Friday, August 30, 2013

Wandering around the Museum of Natural History's rare book images online

Wandering around the Museum of Natural History images
I came across this lovely old book of fern illustrations. Isn't
that a beautiful cover? Love the deep blue and gold.

When I was a child in Jamaica, West Indies, there were ferns with a silvery white, powdery underside that one could place against one's skin, slap the fern and it would leave a temporary tattoo of the fern's shape.

More images from the Museum of Natural History collection.

From the marvelous Brain Pickings.
Natural Histories: Extraordinary Rare Book Selections from the American Museum of Natural History Library (public library) brings together an extraordinary collection of works from the Rare Book Room and Rare Book Collections of the American Museum of Natural History’s Research Library, spanning five centuries of anthropology, astronomy, earth science, paleontology, and zoology representing all seven continents. Each highlighted work is accompanied by a short essay exploring its significance, what makes it rare — scarcity, uniqueness, age, binding type, size, value, or nature of the illustrations — and its place in natural history.

Awww, look at that coy look. A coquette of hippos.

Great horn owl, barn owl, meadow mouse, red bat, small headed flycatcher, and hawk owl from Wilson's American orinthology [sic]
An alluring old science book by Louis Figuier. The Ocean - the Sea and Some of its Inhabitants with some great illustrations

Gloriously happy images of sea life from some of Louis Renard's (c.1678-1746) exquisitely illustrated book, such as this one.

Fishes, crayfishes, and crabs

Louis Renard's natural history of the rarest curiosities of the seas of the Indies. 

Saturday, August 17, 2013

Magic eye stereograms

Years ago in 1996, my former brother, as I refer to him now, gave me a present. It was one of the only presents he ever gave me in my life and, sadly, one I was pretty much mystified by at the time and didn't connect with as something enjoyable. It was a book with images called the Magic Eye, autostereograms. Try as I might I couldn't 'see' the image hidden within the visual jumble. So in frustration, I put the book aside. Some time later I was, suddenly, able to 'see' the 3D images. It was an exciting experience. All of a sudden out popped the encrypted image. The hidden images weren't that exciting, a shark, an elephant, basically the silhouette of something easy to recognize. It was the act of 'seeing', where one was unable to 'see' a moment before that was exciting, the surprise and depth of the image, a surreal effect. I did like that.

Maybe he gave me the book in honor of us growing up in the 60's of the images being "trippy"?

I had given my brother many presents over the years, to him, his wife and children. Many of the things I'd picked up traveling and thought about very carefully as something he or his family might like. So this Magic Eye book of autostereograms seemed to be an odd present and I felt hurt at the time. Looking back I think us choosing different belief systems back in 1975 formed a wedge between us, his being born again Christian and my being Buddhist put a rift in what had been our friendship as children and teenagers. I felt that I had accepted him, although I was discouraged by his choice, still hopeful for his happiness. He, on the other hand, had seemed to judge me harshly, reject me forever. Sad that and interesting that the present he gave me was about changing one's perspective and out of change would come a new view.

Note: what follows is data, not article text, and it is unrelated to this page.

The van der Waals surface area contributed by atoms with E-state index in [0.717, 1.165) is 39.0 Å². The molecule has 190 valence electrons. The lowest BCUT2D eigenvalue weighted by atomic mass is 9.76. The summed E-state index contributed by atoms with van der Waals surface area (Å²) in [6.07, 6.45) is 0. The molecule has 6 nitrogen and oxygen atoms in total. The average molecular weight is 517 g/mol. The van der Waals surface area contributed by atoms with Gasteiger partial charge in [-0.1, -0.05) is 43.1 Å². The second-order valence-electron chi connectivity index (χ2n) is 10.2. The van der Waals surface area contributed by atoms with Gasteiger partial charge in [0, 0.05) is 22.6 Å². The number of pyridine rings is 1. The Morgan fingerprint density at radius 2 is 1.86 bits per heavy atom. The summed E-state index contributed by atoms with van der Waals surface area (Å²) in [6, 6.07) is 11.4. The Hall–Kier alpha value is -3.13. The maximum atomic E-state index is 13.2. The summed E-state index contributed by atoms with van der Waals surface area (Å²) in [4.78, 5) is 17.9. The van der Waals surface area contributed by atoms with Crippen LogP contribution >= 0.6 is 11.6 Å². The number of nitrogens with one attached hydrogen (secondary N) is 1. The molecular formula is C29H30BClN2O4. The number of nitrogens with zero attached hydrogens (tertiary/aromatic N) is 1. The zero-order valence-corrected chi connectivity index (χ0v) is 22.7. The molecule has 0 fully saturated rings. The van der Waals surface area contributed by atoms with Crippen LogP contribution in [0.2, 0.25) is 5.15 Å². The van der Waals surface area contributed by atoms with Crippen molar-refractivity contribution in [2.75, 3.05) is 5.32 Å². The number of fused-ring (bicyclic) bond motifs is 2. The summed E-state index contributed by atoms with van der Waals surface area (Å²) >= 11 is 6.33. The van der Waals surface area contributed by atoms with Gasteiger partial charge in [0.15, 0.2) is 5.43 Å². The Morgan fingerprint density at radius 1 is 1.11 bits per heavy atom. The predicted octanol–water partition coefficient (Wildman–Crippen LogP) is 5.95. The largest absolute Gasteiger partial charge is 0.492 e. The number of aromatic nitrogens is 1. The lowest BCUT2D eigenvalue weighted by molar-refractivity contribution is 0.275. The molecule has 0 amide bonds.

This afternoon I thought of those Magic Eye images and wondered if they had evolved since they came out in 1996. It seems not much but there are some cool ones.

The back story about the Magic Eye from Wikipedia.

Magic Eye is a series of books published by N.E. Thing Enterprises (renamed in 1996 to 
Magic Eye Inc.). The books feature autostereograms (precisely, random dot autostereograms),
 which allow some people to see 3D images by focusing on 2D patterns. The viewer must diverge 
his or her eyes in order to see a hidden three-dimensional image within the pattern. "Magic Eye" 
has become something of a genericized trademark, often used to refer to autostereograms of any 
origin. The autostereogram predates the Magic Eye series by several years. Christopher Tyler 
created the first black-and-white autostereograms in 1979 with the assistance of computer 
programmer Maureen Clarke.

Unable to find an American publisher after creating its first images in 1991, creators Tom Baccei 
and Cheri Smith managed to make a deal with Tenyo, a Japanese company that sells 
magic supplies. Tenyo published its first book in late 1991 titled Miru Miru Mega Yokunaru Magic Eye 
("Your Eyesight Gets Better & Better in a Very Short Rate of Time: Magic Eye"), sending sales 
representatives out to street corners to demonstrate how to see the hidden image. Within a few 
weeks the first Japanese book became a best seller, as did the second, rushed out shortly after.

How to 'see' the Magic Eye images. I use the cross eyed, relax method but 
there are, apparently other methods.

Here are some Magic Eye images found on the web. If it is a distraction to have all the images
on one page, right click any image an open it in a new tab or window.

This one is a wow. It's definitely one of the new breed of images.
It's from a French page on autostereograms that talks about the game aspect of the mathematics.

if you right click and open in a new tab the image is very big, fun to go into, in depth
Definitely new school autostereograms here, wow. Wiwaxum Haustorium has some cool designs.
This is one of my faves of the old school variety

This is new, animated stereograms
animated shark
fire and ice